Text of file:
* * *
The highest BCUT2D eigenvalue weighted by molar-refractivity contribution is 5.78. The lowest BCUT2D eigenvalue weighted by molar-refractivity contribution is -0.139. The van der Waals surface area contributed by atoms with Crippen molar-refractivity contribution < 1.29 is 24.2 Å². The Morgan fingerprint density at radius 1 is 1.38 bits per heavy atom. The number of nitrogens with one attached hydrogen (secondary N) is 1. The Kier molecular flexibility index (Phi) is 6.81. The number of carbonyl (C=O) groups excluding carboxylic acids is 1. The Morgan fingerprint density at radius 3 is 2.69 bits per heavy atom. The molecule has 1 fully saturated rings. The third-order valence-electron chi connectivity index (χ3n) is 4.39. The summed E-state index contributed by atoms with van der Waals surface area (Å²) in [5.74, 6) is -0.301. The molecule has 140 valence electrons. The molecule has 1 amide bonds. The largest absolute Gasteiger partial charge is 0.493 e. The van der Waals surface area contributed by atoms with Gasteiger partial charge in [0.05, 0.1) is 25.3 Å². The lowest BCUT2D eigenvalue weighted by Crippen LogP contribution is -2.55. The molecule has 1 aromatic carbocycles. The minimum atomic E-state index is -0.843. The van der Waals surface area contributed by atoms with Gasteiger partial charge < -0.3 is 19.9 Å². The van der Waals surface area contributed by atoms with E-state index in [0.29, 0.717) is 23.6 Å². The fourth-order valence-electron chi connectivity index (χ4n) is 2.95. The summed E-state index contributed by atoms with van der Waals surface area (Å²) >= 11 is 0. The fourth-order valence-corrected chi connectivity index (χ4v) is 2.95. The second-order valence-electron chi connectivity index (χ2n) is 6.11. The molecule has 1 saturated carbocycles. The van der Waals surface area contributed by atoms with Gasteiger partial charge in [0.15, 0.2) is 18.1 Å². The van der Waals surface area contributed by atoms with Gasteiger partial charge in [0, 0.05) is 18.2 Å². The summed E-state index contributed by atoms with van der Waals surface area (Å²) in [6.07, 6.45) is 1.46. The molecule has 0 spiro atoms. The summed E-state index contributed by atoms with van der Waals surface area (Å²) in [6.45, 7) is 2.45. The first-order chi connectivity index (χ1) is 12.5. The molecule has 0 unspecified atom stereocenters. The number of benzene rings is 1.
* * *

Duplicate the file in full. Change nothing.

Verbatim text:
The highest BCUT2D eigenvalue weighted by molar-refractivity contribution is 5.78. The lowest BCUT2D eigenvalue weighted by molar-refractivity contribution is -0.139. The van der Waals surface area contributed by atoms with Crippen molar-refractivity contribution < 1.29 is 24.2 Å². The Morgan fingerprint density at radius 1 is 1.38 bits per heavy atom. The number of nitrogens with one attached hydrogen (secondary N) is 1. The Kier molecular flexibility index (Phi) is 6.81. The number of carbonyl (C=O) groups excluding carboxylic acids is 1. The Morgan fingerprint density at radius 3 is 2.69 bits per heavy atom. The molecule has 1 fully saturated rings. The third-order valence-electron chi connectivity index (χ3n) is 4.39. The summed E-state index contributed by atoms with van der Waals surface area (Å²) in [5.74, 6) is -0.301. The molecule has 140 valence electrons. The molecule has 1 amide bonds. The largest absolute Gasteiger partial charge is 0.493 e. The van der Waals surface area contributed by atoms with Gasteiger partial charge in [0.05, 0.1) is 25.3 Å². The lowest BCUT2D eigenvalue weighted by Crippen LogP contribution is -2.55. The molecule has 1 aromatic carbocycles. The minimum atomic E-state index is -0.843. The van der Waals surface area contributed by atoms with Gasteiger partial charge < -0.3 is 19.9 Å². The van der Waals surface area contributed by atoms with E-state index in [0.29, 0.717) is 23.6 Å². The fourth-order valence-electron chi connectivity index (χ4n) is 2.95. The summed E-state index contributed by atoms with van der Waals surface area (Å²) >= 11 is 0. The fourth-order valence-corrected chi connectivity index (χ4v) is 2.95. The second-order valence-electron chi connectivity index (χ2n) is 6.11. The molecule has 1 saturated carbocycles. The van der Waals surface area contributed by atoms with Gasteiger partial charge in [0.15, 0.2) is 18.1 Å². The van der Waals surface area contributed by atoms with Gasteiger partial charge in [0, 0.05) is 18.2 Å². The summed E-state index contributed by atoms with van der Waals surface area (Å²) in [6.07, 6.45) is 1.46. The molecule has 0 spiro atoms. The summed E-state index contributed by atoms with van der Waals surface area (Å²) in [6.45, 7) is 2.45. The first-order chi connectivity index (χ1) is 12.5. The molecule has 0 unspecified atom stereocenters. The number of benzene rings is 1.